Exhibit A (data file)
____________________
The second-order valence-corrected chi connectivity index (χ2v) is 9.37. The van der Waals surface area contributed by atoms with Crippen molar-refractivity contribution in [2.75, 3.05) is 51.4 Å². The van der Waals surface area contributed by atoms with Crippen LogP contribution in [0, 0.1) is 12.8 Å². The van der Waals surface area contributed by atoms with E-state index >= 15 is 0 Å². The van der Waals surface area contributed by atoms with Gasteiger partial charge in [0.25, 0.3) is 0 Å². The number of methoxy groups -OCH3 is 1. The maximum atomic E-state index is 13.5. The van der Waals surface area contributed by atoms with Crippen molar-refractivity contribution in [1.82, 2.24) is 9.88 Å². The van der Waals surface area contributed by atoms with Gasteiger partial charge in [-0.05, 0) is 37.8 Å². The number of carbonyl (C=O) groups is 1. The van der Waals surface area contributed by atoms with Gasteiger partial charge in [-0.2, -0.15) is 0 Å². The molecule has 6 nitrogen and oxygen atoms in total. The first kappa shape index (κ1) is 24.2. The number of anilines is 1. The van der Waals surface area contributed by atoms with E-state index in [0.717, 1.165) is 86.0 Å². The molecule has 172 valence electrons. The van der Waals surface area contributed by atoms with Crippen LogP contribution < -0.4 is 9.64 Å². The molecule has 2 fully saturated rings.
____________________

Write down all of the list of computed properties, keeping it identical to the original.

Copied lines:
The second-order valence-corrected chi connectivity index (χ2v) is 9.37. The van der Waals surface area contributed by atoms with Crippen molar-refractivity contribution in [2.75, 3.05) is 51.4 Å². The van der Waals surface area contributed by atoms with Crippen LogP contribution in [0, 0.1) is 12.8 Å². The van der Waals surface area contributed by atoms with E-state index >= 15 is 0 Å². The van der Waals surface area contributed by atoms with Gasteiger partial charge in [0.25, 0.3) is 0 Å². The number of methoxy groups -OCH3 is 1. The maximum atomic E-state index is 13.5. The van der Waals surface area contributed by atoms with Crippen molar-refractivity contribution in [1.82, 2.24) is 9.88 Å². The van der Waals surface area contributed by atoms with Gasteiger partial charge in [-0.05, 0) is 37.8 Å². The number of carbonyl (C=O) groups is 1. The van der Waals surface area contributed by atoms with Gasteiger partial charge in [-0.2, -0.15) is 0 Å². The molecule has 6 nitrogen and oxygen atoms in total. The first kappa shape index (κ1) is 24.2. The number of anilines is 1. The van der Waals surface area contributed by atoms with E-state index in [0.717, 1.165) is 86.0 Å². The molecule has 172 valence electrons. The van der Waals surface area contributed by atoms with Crippen LogP contribution < -0.4 is 9.64 Å². The molecule has 2 fully saturated rings.